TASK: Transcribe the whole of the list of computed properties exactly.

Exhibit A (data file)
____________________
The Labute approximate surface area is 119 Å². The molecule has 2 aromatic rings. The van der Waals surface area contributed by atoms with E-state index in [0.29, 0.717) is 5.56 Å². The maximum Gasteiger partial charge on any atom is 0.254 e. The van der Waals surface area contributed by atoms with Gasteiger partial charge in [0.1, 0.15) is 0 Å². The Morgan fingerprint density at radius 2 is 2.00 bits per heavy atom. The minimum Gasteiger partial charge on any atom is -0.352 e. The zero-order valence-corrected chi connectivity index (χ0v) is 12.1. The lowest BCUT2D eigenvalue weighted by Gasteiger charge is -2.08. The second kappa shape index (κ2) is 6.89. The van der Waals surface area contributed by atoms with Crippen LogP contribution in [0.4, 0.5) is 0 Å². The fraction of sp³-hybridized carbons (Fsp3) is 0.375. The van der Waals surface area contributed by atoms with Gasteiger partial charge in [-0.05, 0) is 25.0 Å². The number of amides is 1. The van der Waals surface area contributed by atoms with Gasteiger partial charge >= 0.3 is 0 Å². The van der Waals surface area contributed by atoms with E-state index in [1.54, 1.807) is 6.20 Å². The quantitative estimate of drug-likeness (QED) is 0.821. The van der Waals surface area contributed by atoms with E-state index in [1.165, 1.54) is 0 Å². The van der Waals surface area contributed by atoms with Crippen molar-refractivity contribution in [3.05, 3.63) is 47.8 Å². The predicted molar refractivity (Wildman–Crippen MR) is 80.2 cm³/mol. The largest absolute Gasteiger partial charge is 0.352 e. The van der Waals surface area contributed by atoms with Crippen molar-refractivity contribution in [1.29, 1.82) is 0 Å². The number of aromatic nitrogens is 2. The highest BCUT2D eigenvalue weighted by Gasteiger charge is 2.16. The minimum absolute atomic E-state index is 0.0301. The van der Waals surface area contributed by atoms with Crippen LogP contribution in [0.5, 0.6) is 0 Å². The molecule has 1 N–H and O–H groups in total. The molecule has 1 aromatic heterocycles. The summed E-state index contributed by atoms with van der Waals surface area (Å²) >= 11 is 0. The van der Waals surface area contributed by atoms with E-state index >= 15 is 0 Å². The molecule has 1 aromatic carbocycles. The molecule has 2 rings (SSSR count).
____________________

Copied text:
The Labute approximate surface area is 119 Å². The molecule has 2 aromatic rings. The van der Waals surface area contributed by atoms with E-state index in [0.29, 0.717) is 5.56 Å². The maximum Gasteiger partial charge on any atom is 0.254 e. The van der Waals surface area contributed by atoms with Gasteiger partial charge in [0.1, 0.15) is 0 Å². The Morgan fingerprint density at radius 2 is 2.00 bits per heavy atom. The minimum Gasteiger partial charge on any atom is -0.352 e. The zero-order valence-corrected chi connectivity index (χ0v) is 12.1. The lowest BCUT2D eigenvalue weighted by Gasteiger charge is -2.08. The second kappa shape index (κ2) is 6.89. The van der Waals surface area contributed by atoms with Crippen LogP contribution in [0.4, 0.5) is 0 Å². The fraction of sp³-hybridized carbons (Fsp3) is 0.375. The van der Waals surface area contributed by atoms with Gasteiger partial charge in [-0.05, 0) is 25.0 Å². The number of amides is 1. The van der Waals surface area contributed by atoms with Gasteiger partial charge >= 0.3 is 0 Å². The van der Waals surface area contributed by atoms with E-state index in [1.54, 1.807) is 6.20 Å². The quantitative estimate of drug-likeness (QED) is 0.821. The van der Waals surface area contributed by atoms with E-state index in [1.165, 1.54) is 0 Å². The van der Waals surface area contributed by atoms with Crippen molar-refractivity contribution in [3.05, 3.63) is 47.8 Å². The predicted molar refractivity (Wildman–Crippen MR) is 80.2 cm³/mol. The largest absolute Gasteiger partial charge is 0.352 e. The van der Waals surface area contributed by atoms with Crippen molar-refractivity contribution in [1.29, 1.82) is 0 Å². The number of aromatic nitrogens is 2. The highest BCUT2D eigenvalue weighted by Gasteiger charge is 2.16. The minimum absolute atomic E-state index is 0.0301. The van der Waals surface area contributed by atoms with Crippen LogP contribution in [0.5, 0.6) is 0 Å². The molecule has 1 N–H and O–H groups in total. The molecule has 1 aromatic heterocycles. The summed E-state index contributed by atoms with van der Waals surface area (Å²) >= 11 is 0. The van der Waals surface area contributed by atoms with E-state index >= 15 is 0 Å². The molecule has 1 aromatic carbocycles. The molecule has 2 rings (SSSR count).